Melvil Dewey - Signature - Dewey Decimal Library System - Lake Placid Company - New York 1922

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Beautifully engraved issued certificate from the Lake Placid Company issued no later than 1922. This historic document was printed by the American Banknote Company and has an ornate border around it with a vignette of an eagle. The certificate has an embossed corporate seal that says, "Lake Placid Company Incorporated 1891 - Lake Placid Club, Essex Co." The certificate is handsigned by Melvin Dewey as president and is over 101 years old is a name you can TRUST!
Certificate Vignette

Melvil Dewey (December 10, 1851December 26, 1931) was the inventor of the Dewey Decimal Classification system for library classification. Dewey was born Melville Louis Kossuth Dewey in Adams Center, New York in the United States. He attended Amherst College, graduating in 1874. It was while working as an assistant librarian at Amherst from 1874 until 1877 that Dewey devised his decimal system. He moved to Boston where he founded and edited Library Journal, which became an influential factor in the development of libraries in America, and in the reform of their administration. With his friend and fellow librarian Charles Ammi Cutter, he helped found the American Library Association (ALA); both men spoke at the First Annual ALA Conference held in Boston, Massachusetts in 1876. In 1883 he became librarian of Columbia College, and in the following year founded there the Columbia School of Library Economy, the first institution for the instruction of librarians ever organized.

This school, which was very successful, was removed to Albany, New York in 1890, where it was reestablished as the New York State Library School under his direction; from 1888 to 1906 he was director of the New York State Library and from 1888 to 1900 was secretary of the University of the State of New York, completely reorganizing the state library, which he made one of the most efficient in America, and establishing the system of state travelling libraries and picture collections. In 1890 he helped to found the first state library association - the New York Library Association (NYLA) - and he was its first president, from 1890-1892. Dr. Melvil Dewey, originator of the Dewey Decimal System, founded the Lake Placid Company (Lake Placid Club) in 1895. He was an advocate of English language spelling reform and is responsible for, among other things, the "American" spelling of the word Catalog (as opposed to the British Catalogue). He changed his own name from Melville Louis Kossuth Dewey to simply Melvil Dui. He also sponsored periodicals on the Ro constructed language, in which the word structure marked its meaning in a hierarchy of categories. Dewey is a member of the American Library Association's Hall of Fame. The Lake Placid Company (Lake Placid Club) first members were professors, teachers, clergy, writers, and librarians. High standards and unique natural surroundings soon attracted those of means who shared the same interest in intellect and recreation. In 1906 winterized buildings were open for year-round use. By 1923, through vision and true entrepreneurship, the Club had expanded to 9,600 acres with a staff of over 1,100. At that time there were 356 buildings, 110 of which were residences; 21 tennis courts, and 7 golf courses Melville Dewey, founder of the Lake Placid Club With help for many years from the Club, Lake Placid has grown into a strong four season destination resort, world famous for hosting the 1932 and 1980 Olympic Winter Games. Surrounded by the dramatic natural beauty associated with the mountain areas of Europe, Lake Placid now stands on its own in attracting National and International sporting events and competitions. Melvil Dewey imported skis; built toboggan runs; had separate skating rinks for curling, hockey, and figure skating; and built the original ski jump at Intervale. Each year collegiate competitions drew crowds up to two thousand to watch jumpers fly over 160 feet. Melvil's son Godfrey was the President of the 1932 Lake Placid Olympic Winter Games, some giving him single-handed credit for bringing the 1932 Olympics to Lake Placid.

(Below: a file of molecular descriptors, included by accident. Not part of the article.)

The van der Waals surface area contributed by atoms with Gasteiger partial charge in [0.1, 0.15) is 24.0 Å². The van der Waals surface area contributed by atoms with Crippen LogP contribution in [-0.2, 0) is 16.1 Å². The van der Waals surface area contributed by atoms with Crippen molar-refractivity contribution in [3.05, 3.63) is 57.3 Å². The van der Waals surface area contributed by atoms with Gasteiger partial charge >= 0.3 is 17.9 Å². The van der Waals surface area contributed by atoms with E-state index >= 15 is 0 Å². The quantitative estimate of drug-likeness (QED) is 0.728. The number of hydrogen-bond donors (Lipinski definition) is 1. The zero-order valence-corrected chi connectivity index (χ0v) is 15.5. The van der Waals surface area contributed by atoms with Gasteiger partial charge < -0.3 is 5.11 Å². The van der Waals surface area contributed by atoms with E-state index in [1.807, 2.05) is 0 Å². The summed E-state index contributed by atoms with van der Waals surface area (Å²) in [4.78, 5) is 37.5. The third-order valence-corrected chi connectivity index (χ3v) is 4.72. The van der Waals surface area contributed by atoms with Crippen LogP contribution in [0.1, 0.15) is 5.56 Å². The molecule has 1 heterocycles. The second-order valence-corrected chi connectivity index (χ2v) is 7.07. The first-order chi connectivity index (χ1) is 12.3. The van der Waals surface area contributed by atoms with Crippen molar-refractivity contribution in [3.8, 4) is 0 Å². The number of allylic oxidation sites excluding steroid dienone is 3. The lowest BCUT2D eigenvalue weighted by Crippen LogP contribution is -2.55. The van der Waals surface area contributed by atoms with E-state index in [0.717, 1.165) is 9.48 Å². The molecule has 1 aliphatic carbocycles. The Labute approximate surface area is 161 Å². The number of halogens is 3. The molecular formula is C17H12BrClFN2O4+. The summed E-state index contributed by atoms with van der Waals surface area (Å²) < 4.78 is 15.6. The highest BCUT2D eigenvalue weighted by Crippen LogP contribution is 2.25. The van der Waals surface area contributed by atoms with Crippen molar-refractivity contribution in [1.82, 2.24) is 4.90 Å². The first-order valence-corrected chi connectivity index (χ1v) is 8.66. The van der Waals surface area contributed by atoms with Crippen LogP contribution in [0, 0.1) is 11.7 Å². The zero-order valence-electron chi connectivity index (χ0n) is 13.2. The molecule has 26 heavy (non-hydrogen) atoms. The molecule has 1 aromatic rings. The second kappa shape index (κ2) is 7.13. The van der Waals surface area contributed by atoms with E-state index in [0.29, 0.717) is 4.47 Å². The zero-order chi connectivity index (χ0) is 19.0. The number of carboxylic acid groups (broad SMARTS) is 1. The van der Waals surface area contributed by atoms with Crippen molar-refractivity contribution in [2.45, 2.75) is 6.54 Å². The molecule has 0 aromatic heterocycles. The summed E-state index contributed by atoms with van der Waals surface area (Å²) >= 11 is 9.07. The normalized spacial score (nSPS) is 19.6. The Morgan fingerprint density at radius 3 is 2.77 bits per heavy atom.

History from Wikipedia.